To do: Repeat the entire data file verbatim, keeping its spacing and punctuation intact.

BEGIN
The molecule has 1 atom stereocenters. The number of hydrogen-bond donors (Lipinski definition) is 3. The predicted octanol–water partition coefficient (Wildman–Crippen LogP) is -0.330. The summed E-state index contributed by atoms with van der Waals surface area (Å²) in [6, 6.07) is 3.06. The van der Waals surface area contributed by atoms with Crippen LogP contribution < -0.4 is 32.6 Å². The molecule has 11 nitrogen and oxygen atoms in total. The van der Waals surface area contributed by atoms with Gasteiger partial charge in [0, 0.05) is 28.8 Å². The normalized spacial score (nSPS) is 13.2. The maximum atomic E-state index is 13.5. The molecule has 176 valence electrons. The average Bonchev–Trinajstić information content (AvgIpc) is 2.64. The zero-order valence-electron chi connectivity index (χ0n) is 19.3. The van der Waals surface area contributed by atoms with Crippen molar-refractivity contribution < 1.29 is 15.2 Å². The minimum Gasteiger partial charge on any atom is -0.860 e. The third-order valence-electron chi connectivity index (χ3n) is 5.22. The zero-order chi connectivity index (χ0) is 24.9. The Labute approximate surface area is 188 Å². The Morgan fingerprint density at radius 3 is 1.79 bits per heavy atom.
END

The molecule has 1 atom stereocenters. The number of hydrogen-bond donors (Lipinski definition) is 3. The predicted octanol–water partition coefficient (Wildman–Crippen LogP) is -0.330. The summed E-state index contributed by atoms with van der Waals surface area (Å²) in [6, 6.07) is 3.06. The van der Waals surface area contributed by atoms with Crippen LogP contribution < -0.4 is 32.6 Å². The molecule has 11 nitrogen and oxygen atoms in total. The van der Waals surface area contributed by atoms with Gasteiger partial charge in [0, 0.05) is 28.8 Å². The normalized spacial score (nSPS) is 13.2. The maximum atomic E-state index is 13.5. The molecule has 176 valence electrons. The average Bonchev–Trinajstić information content (AvgIpc) is 2.64. The zero-order valence-electron chi connectivity index (χ0n) is 19.3. The van der Waals surface area contributed by atoms with Crippen molar-refractivity contribution < 1.29 is 15.2 Å². The minimum Gasteiger partial charge on any atom is -0.860 e. The third-order valence-electron chi connectivity index (χ3n) is 5.22. The zero-order chi connectivity index (χ0) is 24.9. The Labute approximate surface area is 188 Å². The Morgan fingerprint density at radius 3 is 1.79 bits per heavy atom.